Writing@CSU: Composition Teaching Resources

Portfolio 2: Annotated Bibliography

Overview: To complete this assignment, you will read at least 15 sources on the issue you plan to analyze. Then, you will choose at least 10 of these sources to annotate, describing them and justifying their inclusion.

Purposes for this Bibliography: To become informed on your issue; to begin considering the various positions and approaches/perspectives writers take in writing about this issue; to demonstrate your ability to evaluate sources for a particular writing situation.

Audience: Write your bibliography for yourself, your peers, and your instructor.

Portfolio Content: Please submit your annotated bibliography in a folder clearly labeled with your name. Your portfolio should include:

  • Your Topic Proposal with my reactions to it
  • Your Personal Position Analysis with my reactions to it
  • All additional Position Analyses you’ve completed
  • Work you’ve completed on a Composite Grid
  • Your annotated bibliography

Bibliography Requirements: There is no required length for the bibliography, but it will most likely range from 500 to 750 words. In it, you should:

  • List your sources alphabetically and apply MLA Works Cited conventions.
  • Follow each bibliographic entry with three to five sentences summarizing the writer’s purpose and the main points from their argument. Additionally, provide a justification for your inclusion of the source, using criteria developed in class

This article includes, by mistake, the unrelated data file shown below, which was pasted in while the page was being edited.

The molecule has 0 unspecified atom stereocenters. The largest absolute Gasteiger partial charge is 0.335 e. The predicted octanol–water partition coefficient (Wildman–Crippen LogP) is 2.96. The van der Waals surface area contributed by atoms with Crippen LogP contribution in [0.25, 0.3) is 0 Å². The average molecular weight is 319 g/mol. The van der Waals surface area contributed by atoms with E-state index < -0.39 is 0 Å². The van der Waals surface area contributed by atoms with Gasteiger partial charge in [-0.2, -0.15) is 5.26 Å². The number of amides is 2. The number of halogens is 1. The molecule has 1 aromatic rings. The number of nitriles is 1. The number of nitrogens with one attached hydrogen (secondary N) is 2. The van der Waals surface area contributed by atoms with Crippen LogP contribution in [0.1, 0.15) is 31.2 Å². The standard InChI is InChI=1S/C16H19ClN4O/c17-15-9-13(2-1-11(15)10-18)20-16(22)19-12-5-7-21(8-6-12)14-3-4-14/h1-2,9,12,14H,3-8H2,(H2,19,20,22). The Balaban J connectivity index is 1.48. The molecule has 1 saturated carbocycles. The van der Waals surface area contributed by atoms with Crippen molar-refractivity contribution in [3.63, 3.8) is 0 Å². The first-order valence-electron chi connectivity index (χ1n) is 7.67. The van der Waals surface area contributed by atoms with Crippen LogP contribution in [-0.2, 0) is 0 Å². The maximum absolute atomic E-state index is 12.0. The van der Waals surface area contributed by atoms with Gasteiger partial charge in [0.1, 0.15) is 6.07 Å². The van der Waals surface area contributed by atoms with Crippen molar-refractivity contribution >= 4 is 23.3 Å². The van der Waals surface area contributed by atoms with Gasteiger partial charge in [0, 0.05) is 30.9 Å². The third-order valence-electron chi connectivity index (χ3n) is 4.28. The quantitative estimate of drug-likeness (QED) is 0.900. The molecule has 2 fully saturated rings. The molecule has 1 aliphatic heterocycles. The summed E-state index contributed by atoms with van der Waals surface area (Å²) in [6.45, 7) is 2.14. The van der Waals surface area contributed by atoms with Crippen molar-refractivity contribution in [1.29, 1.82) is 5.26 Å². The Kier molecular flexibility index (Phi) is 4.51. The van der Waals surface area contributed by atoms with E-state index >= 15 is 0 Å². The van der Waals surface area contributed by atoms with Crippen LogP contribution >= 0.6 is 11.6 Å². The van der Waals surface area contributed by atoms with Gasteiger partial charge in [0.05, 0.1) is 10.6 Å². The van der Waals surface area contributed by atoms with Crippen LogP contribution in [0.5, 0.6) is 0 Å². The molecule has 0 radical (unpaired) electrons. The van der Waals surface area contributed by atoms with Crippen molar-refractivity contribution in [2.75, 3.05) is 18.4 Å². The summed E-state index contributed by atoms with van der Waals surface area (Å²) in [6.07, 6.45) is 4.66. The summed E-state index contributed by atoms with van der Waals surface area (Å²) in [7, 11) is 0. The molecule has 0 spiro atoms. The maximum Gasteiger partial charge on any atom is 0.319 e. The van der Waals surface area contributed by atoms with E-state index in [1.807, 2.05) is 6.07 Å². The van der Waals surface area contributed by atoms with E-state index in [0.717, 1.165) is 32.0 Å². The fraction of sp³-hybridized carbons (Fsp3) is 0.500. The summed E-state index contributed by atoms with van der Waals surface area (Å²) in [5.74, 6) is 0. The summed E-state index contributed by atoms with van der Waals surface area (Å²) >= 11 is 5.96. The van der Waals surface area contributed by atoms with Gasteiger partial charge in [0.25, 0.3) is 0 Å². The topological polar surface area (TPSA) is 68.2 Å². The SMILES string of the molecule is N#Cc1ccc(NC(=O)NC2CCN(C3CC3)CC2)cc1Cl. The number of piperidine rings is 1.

• Your goal is a representative and balanced sample of sources, suggesting a variety of perspectives or approaches on the issue as well as a variety of publication types—news sources, web sites, academic journal articles, trade journals, etc.
  • Here’s a sample annotated bibliography entry:

Lemann, Nicholas, “The SAT Meritocracy,” Washington Monthly 29.9 (September

1997), 32-36.

Lemann, a regular columnist for the Atlantic Monthly, is author of several notable criticisms of American education. He is particularly concerned about entrenched class-ism in U.S. schooling. Lemann’s article presents a stinging condemnation of the SAT’s tendency to reward the “mandarin elite.” This article was written before Atkinson’s proposal and may be particularly valuable as a representative voice for those who criticize the SAT because of its presumed prejudice against the lower classes. This source will provide a healthy additional voice to my sources that analyze the SAT from a “class prejudice” approach or shared perspective.